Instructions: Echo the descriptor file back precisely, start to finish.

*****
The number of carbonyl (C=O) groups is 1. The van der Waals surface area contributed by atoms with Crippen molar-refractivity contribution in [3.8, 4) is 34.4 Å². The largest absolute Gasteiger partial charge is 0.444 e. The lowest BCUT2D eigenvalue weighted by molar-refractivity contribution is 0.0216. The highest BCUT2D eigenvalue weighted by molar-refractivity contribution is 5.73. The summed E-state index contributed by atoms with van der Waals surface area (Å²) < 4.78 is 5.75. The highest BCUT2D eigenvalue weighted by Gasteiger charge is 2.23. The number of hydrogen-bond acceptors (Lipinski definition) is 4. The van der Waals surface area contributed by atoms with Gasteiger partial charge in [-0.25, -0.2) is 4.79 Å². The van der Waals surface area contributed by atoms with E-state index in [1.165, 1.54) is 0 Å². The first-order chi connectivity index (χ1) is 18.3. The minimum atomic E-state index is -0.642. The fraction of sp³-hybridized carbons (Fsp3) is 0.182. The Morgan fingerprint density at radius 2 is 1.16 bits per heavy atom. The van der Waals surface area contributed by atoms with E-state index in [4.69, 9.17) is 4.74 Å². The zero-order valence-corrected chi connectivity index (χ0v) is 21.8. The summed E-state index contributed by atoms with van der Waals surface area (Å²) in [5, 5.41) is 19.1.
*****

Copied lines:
The number of carbonyl (C=O) groups is 1. The van der Waals surface area contributed by atoms with Crippen molar-refractivity contribution in [3.8, 4) is 34.4 Å². The largest absolute Gasteiger partial charge is 0.444 e. The lowest BCUT2D eigenvalue weighted by molar-refractivity contribution is 0.0216. The highest BCUT2D eigenvalue weighted by molar-refractivity contribution is 5.73. The summed E-state index contributed by atoms with van der Waals surface area (Å²) < 4.78 is 5.75. The highest BCUT2D eigenvalue weighted by Gasteiger charge is 2.23. The number of hydrogen-bond acceptors (Lipinski definition) is 4. The van der Waals surface area contributed by atoms with Gasteiger partial charge in [-0.25, -0.2) is 4.79 Å². The van der Waals surface area contributed by atoms with E-state index in [1.165, 1.54) is 0 Å². The first-order chi connectivity index (χ1) is 18.3. The minimum atomic E-state index is -0.642. The fraction of sp³-hybridized carbons (Fsp3) is 0.182. The Morgan fingerprint density at radius 2 is 1.16 bits per heavy atom. The van der Waals surface area contributed by atoms with E-state index in [4.69, 9.17) is 4.74 Å². The zero-order valence-corrected chi connectivity index (χ0v) is 21.8. The summed E-state index contributed by atoms with van der Waals surface area (Å²) in [5, 5.41) is 19.1.